A church compromised by complicity with the racially segregating status quo needs faithful women and men who are committed to the work of discipling Christians toward the reconciled and just kingdom of God. This call can be difficult and its fruit should be measured over the course of years and decades. Pilgrimage is a practice which, by calling us occasionally away, allows us to recommit to this good work for years to come. While a pilgrimage may offer the temporary refreshment of distance, its ultimate purpose is to return us home refreshed and recommitted to our God and his work of righteousness and justice in our communities. Click To Tweet
*Editorial Note: David Swanson is a Leading Voice for Missio Alliance, and the author of Rediscipling the White Church: From Cheap Diversity to True Solidarity, released in 2020. Swanson is the founding pastor of New Community Covenant Church, a multiracial congregation on the Southside of Chicago. He will be presenting a plenary talk at Awakenings 2023 entitled “Disrupting Legacies of White Supremacy in the Church.” Join us in Chicago this April!
*The image accompanying this article is part of the memorial honoring the thousands of enslaved Black lynching victims across America, at the National Memorial for Peace and Justice in Montgomery, Alabama.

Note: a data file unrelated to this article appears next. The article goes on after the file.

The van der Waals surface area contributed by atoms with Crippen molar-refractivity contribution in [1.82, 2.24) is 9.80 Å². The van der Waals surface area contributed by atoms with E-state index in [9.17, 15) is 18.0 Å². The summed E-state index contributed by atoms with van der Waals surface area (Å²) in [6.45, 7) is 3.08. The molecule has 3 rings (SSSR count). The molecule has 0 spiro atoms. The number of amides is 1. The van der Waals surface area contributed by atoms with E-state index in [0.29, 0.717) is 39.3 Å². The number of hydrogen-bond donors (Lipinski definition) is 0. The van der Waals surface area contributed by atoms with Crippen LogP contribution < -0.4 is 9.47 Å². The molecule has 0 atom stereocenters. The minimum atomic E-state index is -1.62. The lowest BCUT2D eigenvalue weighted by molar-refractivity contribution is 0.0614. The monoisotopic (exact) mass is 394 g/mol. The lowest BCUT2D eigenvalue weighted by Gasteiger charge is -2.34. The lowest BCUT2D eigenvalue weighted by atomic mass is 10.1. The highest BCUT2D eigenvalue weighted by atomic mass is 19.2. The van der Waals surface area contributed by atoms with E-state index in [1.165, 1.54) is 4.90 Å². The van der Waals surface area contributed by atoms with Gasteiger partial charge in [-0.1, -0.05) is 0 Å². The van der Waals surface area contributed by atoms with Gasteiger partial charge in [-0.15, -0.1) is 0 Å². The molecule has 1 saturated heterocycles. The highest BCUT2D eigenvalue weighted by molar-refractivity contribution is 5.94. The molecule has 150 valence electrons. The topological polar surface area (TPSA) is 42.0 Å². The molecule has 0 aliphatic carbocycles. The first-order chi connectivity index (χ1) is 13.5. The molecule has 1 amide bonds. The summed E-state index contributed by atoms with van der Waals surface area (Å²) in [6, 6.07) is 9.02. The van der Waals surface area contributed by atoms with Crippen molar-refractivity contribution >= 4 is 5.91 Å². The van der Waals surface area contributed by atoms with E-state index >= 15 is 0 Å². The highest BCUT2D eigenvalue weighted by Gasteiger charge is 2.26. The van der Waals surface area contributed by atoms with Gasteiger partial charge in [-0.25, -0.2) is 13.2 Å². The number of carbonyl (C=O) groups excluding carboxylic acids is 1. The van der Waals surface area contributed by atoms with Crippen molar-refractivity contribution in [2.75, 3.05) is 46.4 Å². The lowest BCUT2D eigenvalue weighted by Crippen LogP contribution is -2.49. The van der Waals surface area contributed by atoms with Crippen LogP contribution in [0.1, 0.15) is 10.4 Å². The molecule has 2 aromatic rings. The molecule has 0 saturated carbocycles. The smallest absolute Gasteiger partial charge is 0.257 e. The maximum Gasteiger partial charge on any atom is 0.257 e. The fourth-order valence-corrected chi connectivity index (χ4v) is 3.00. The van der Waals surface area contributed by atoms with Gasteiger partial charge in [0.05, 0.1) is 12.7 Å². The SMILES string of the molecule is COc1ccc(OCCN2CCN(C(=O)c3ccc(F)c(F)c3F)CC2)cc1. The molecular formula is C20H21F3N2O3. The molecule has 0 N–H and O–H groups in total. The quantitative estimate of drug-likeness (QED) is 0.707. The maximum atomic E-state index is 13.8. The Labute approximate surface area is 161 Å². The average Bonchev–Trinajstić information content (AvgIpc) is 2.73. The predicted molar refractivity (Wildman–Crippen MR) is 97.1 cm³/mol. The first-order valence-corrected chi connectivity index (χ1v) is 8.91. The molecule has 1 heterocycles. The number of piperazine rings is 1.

1 “Sankofa is a West African word meaning “looking backward to move forward.” The Sankofa Journey seeks to assist disciples of Christ on their move toward a righteous response to the social ills related to racism. This interactive experience explores historic sites of importance in the Civil Rights movement, places of oppression and inequality for people of color, while seeking to move participants toward healing the wounds and racial divide caused by hundreds of years of racial injustice in the United States of America. A Sankofa Journey increases one’s awareness, understanding, and sensitivity for past struggles, victories, and continuing racist oppression existing in our country. The journey explores how far we have come, and how far we have yet to go. Sankofa allows participants the opportunity to consider how together, we might better address racial righteousness in our church, our nation, and our world.” (https://covchurch.org/mercy-justice/sankofa/), accessed March 15th, 2023).
2 Rodney Stark, The Triumph of Christianity: How the Jesus Movement Became the World’s Largest Religion. (San Francisco: HarperOne Publishers, 2012).
3 IBID, Stark.